Tuesday, September 30, 2008

CMMi 1.2 Level 3 Query

We have planned to use CMMI 1.2 model for our Organization for process improvement and we are targetting to reach maturity Level 3. The constraint here is we have a very small team in development. E.g. there are only 3 members for database management, 1- 2 team members for front end development (the same is true for middleware development), and a few for production support projects. I am not sure how to manage peer reviews and many other aspects. In all there are around 20 members in the development team. Please let me know the challenges we may face during our journey to maturity Level 3, based on your experience.

Also I am driving the CMMi initiative. Is there any mandate that I should be an SEI-Certified Assessor? I have the required experience in Quality Management System for driving the CMMi initiative, but unfortunately I have not taken any formal Certification on CMMI. Please let me know your thoughts on this point as well.

There are many challenges with process improvement and implementing the CMMI regardless of your size. However, for small organizations, the challenges can be even greater. The biggest challenge is probably budget. Small organizations usually do not have a lot of extra funds for activities not directly associated with producing a product or service. Therefore, you are faced with adding the responsibilities of mapping, defining, and documenting your processes and procedures to your normal 40+ hour/week job. Industry averages over the past two decades show that Process Improvement is roughly 3 – 5% of the organization size. Configuration Management takes another 3 – 5%, as well as PPQA. Worst case the total could be 15% of the organization. So for a development team of about 20 people, you would need 1 person full time on Process Improvement, 1 person full time for CM, and 1 person full time for PPQA. Senior Management is usually reluctant to set aside this much budget when you begin your journey. There is no visible business case for the additional people and what happens is that people have to wear multiple hats to cover these new positions until the burden gets so big that either you stop these activities or management agrees to the additional funding.

Beyond this much it is difficult to provide more information without a better understanding of your organization, management commitment, line of business, etc. There are many ways available to you to scale the CMMI to your organization. You just have to be very careful not to implement something because you think the CMMI requires it, but there is no business value to you. That is the situation that gives process improvement a bad name. Everything that you do with the CMMI must be value-added. About the only way that I know of to avoid mistakes and/or potential obstacles is to work with an experienced CMMI consultant and Lead Appraiser. Over the years we have seen what works and what doesn’t work and there is no need for you to reinvent the “process improvement” wheel one more time.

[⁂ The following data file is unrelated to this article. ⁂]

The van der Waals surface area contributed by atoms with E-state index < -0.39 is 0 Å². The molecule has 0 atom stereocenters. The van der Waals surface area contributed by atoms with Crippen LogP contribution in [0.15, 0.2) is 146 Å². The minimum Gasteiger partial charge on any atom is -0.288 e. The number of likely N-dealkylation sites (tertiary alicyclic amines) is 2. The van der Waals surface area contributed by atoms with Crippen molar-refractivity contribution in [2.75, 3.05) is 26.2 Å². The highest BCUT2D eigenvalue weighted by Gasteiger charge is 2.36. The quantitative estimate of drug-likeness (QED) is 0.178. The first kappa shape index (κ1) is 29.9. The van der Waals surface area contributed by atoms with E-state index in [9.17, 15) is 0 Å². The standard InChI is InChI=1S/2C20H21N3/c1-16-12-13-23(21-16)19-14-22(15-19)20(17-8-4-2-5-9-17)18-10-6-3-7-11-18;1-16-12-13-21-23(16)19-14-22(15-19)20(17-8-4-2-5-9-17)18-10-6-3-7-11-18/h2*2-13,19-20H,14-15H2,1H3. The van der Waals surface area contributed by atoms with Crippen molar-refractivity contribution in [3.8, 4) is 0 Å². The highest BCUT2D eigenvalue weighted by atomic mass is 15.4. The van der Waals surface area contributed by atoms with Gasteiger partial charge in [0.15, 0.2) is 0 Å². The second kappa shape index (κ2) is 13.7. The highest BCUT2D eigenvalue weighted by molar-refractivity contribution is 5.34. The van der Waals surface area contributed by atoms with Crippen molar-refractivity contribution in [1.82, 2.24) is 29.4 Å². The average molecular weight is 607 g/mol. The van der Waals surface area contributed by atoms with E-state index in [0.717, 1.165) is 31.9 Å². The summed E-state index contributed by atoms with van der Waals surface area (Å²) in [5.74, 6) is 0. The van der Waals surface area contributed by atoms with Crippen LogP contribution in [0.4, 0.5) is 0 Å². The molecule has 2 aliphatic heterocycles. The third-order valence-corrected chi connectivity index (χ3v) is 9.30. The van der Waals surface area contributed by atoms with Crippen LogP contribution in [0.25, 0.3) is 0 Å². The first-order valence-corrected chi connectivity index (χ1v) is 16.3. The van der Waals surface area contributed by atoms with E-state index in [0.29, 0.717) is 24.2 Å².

A third point is that your description implies that you are going directly to Maturity Level 3 without first establishing the foundation of Maturity Level 2. That approach can be a costly one and could jeopardize your program, unless you have a history of process improvement in the organization. The SEI and all Lead Appraisers that I know always recommend that you implement one Maturity Level at a time. The CMMI Staged Representation is a foundational model. You must first establish a firm foundation for process improvement, and that is what you achieve by attaining Maturity Level 2. Then Maturity Level 3 builds upon the foundation of ML 2. Then ML 4 builds upon ML 3. And ML 5 builds upon ML 4. Please keep in mind that I am not saying that you have to be appraised at each level with a SCAMPI A Appraisal. But you need some indication that you have implemented a Maturity Level. The big mistake many organizations make is skipping over ML 2 and going directly to ML 3. There are some fundamental differences in how Project Managers behave at ML 2 vs. ML 3. By skipping ML 2, you run the risk of having ML 3 processes documented but practiced as a ML 2 organization. Therefore, when you are appraised, the results have a high probability of being ML 2, which would NOT be a happy day.

There are no SEI requirements that the person in the organization responsible for implementing the CMMI be an SEI-authorized Lead Appraiser. There really is no benefit to you or your organization for you to become a Lead Appraiser, unless you have lots of internal opportunities to lead appraisals, or your company is in the business of providing CMMI services to other clients. Becoming a Lead Appraiser is an expensive proposition. You have to take at least three classes, which can be a total of $15,000. Before you can be accepted in the classes, you have to be an appraisal team member on at least two appraisals. You have to pass several exams and be observed leading an appraisal. Then you have to lead at least two appraisals over a three year period. In addition, a Lead Appraiser cannot lead an appraisal of his or her own organization.

My best advice to you is to hire a CMMI expert to help you on your journey.

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